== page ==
A preparer-client decision: Whether to rely on the Sec. 199A proposed or final regulations

By Dan Wise, CPA, Roseland, N.J.

Editor: Valrie Chambers, CPA, Ph.D.

Regulations are Treasury's official interpretation of how a particular Internal Revenue Code section is to be applied. Treasury gets its authority to issue regulations from U.S.C. Title 31. Accordingly, although regulations are not laws, they carry significant authority, as long as they are in furtherance of and consistent with a particular enacted law.

However, regulations that are merely proposed are not binding on the IRS or on taxpayers, and taxpayers cannot rely on them to support a position unless the IRS or the proposed regulations themselves state that they can. Proposed regulations might typically allow for reliance when they are issued to provide needed guidance for a complex new law. This type of proposed regulation is appropriately referred to as a reliance regulation. The need for such reliance regulations arises because, before final regulations can be issued, Treasury must follow specific rule-making procedures to issue them, as outlined in the notice requirements of the Administrative Procedure Act. Following those procedures takes time. Proposals must be publicized in the Federal Register to allow the public to gain insight into how Treasury is interpreting a particular law. The public must be invited with adequate notice to participate in the rule-making process through making comments or participating at hearings. Ultimately, Treasury needs to consider all of these and decide whether to withdraw the proposed regulations or make them final or temporary, with or without modification.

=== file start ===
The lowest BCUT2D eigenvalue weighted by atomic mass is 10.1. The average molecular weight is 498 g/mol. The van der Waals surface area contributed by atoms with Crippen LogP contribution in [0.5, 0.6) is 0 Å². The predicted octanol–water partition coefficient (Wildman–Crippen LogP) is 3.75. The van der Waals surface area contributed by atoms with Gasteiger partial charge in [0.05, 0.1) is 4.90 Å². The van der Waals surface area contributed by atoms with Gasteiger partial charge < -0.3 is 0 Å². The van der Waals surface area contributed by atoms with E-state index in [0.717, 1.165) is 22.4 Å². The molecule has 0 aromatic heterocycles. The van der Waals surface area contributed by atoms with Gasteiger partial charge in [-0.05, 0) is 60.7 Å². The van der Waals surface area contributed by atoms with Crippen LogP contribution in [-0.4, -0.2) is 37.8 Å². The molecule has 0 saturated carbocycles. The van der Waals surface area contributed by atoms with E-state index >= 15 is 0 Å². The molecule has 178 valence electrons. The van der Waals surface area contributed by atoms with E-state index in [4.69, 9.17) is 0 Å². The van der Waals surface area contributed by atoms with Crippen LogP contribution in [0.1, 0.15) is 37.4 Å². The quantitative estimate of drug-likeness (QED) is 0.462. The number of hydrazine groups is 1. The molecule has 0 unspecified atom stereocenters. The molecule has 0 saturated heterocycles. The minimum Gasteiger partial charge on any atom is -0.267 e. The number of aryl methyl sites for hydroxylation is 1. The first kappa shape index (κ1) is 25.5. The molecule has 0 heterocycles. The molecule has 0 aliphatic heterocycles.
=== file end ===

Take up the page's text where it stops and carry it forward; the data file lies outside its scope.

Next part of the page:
According to Sec. 7805(b), a final, temporary, or proposed regulation can be effective no earlier than the earliest of:

  • Its publication in the Federal Register;
  • The date when a notice that substantially describes the expected contents of the regulations is issued; or
  • Solely in the case of final regulations, the date on which an earlier proposed or temporary regulation to which it relates was published in the Federal Register.

However, there is a specific exception for regulations issued within 18 months of the enactment of the statute to which they relate. There are also other exceptions having a retroactive effect, notably, for regulations issued to prevent abuse (anti-abuse rules), regulations issued to correct a procedural defect, and regulations issued when Congress authorizes a retroactive application.